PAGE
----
Like the rest of Italy, Sicily uses the euro as its common currency. It is possible to change money at banks, post offices or at dedicated exchange bureaus and automatic exchange machines in larger cities and airports. ATMs can be found all over Sicily.

Credit Cards are not always accepted, so be sure to ask first or look for the credit card symbol. Plan to pay for a good portion of your trip in cash, especially petrol and transport.

Sicily is relatively cheap when compared to other regions in Italy. An espresso costs less than one Euro while it is common to grab a breakfast including a coffee and pastry for under € 3.00. A decent 

Windmills in Sicily, The Small Adventure Company - Adventure and Family Holidays in Europe

pizza or take away street food starts from € 5,00, a proper meal in a restaurant including a starter, main and some wine comes for around € 20.00. In the supermarkets, you can find a decent enough mid-range bottle for under € 5,00 while a small bottle of beer would be around € 1,50.


Shops in Sicily are generally open between 8:30 and 10am, supermarkets and food shops often earlier. All shops close for a few hours for siesta over lunchtime and then stay open until 8pm or later. In the more touristy areas, shops remain open over lunch. Most shops close for one half day during the week, usually Monday morning or Wednesday afternoon. 

Sicilian bars are open from early in the morning until late at night and serve drinks and snacks, according to the time of the day. Restaurants usually open in the late morning until late. Because of the lengthy siesta, dinner time in Sicily is often not before 8pm.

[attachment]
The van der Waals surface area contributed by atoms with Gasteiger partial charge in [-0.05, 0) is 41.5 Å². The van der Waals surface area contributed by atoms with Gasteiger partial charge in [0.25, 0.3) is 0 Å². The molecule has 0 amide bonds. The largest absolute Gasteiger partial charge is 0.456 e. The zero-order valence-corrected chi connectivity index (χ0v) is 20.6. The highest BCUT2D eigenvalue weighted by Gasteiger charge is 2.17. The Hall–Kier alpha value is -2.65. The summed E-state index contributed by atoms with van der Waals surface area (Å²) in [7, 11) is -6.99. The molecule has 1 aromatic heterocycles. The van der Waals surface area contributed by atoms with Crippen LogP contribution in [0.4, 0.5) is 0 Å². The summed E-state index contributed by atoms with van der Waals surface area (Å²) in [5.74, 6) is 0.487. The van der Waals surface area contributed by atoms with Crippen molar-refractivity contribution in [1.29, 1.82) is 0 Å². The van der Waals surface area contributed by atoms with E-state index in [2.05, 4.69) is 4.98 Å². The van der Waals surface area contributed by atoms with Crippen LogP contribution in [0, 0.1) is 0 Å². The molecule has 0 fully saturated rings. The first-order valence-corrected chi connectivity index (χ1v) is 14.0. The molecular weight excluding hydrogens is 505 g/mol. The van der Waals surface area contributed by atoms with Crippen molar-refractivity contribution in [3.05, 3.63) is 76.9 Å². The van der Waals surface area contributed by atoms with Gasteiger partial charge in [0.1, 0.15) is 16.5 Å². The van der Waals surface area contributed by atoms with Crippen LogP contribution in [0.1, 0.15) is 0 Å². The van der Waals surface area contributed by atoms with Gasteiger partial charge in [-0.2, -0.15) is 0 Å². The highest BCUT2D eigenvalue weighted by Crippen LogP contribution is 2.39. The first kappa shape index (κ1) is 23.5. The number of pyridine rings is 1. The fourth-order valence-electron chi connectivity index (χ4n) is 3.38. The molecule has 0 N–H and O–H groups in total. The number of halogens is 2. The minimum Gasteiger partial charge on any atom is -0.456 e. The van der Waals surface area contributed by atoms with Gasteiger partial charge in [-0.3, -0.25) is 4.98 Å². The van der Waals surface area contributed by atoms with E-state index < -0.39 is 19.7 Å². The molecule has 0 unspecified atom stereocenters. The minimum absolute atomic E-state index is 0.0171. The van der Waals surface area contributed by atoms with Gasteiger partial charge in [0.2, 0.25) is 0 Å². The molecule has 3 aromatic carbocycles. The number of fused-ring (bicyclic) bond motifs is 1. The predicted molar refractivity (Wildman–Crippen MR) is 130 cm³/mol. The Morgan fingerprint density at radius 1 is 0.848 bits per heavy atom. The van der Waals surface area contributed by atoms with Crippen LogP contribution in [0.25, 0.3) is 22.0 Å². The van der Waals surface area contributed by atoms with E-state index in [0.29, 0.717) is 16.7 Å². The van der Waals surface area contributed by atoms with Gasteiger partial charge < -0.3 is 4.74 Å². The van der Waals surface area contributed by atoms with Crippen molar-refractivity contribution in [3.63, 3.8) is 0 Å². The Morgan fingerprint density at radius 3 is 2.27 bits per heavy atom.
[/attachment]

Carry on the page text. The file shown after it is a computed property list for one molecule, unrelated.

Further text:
Electricity current in Sicily is 220V and plugs have two or three round prongs.


January 1

New Years Day

January 6


Monday after Easter

Easter Monday

April 25

Liberation Day

May 1

Labour Day

June 2

Republic Day

August 15

Ferragosto / Assumption of Maria

November 1

All Saints Day

December 8

Immaculate Conception

December 25

Christmas Day

December 26

Santo Stefano



Carnival celebrations with parades

Late January / early February


Almond Blossom Festival

First week of February


Religious festival of St Agatha

Feb 3 - 5

All Sicily

Holy week observances

week leading up to Easter


Dance of the Devil street festival

Easter Sunday


Infiorata Spring Festival



traditional Festa del Muzzini 



Lugilo Musical classic music festival



Scalinata Infiorata religious festival


All Sicily

Ferragosto religious celebrations

August 15

Piazza Amerinha

Palio dei Normanni medieval festival

Mid August

San Vito lo Capo

International Couscous food Festival

Last week of September

Zafferana Etnea

Ottobrata Zafferanese harvest festival


All Sicily

Tutti i’Santi - All Saint’s Day

November 1


Chocolate festival

Second week of December


Historic Christmas fair

Second Sunday in December until December 21

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From our own experience, no two holidays are the same. Talk to us and we will create your own individual holiday just for you.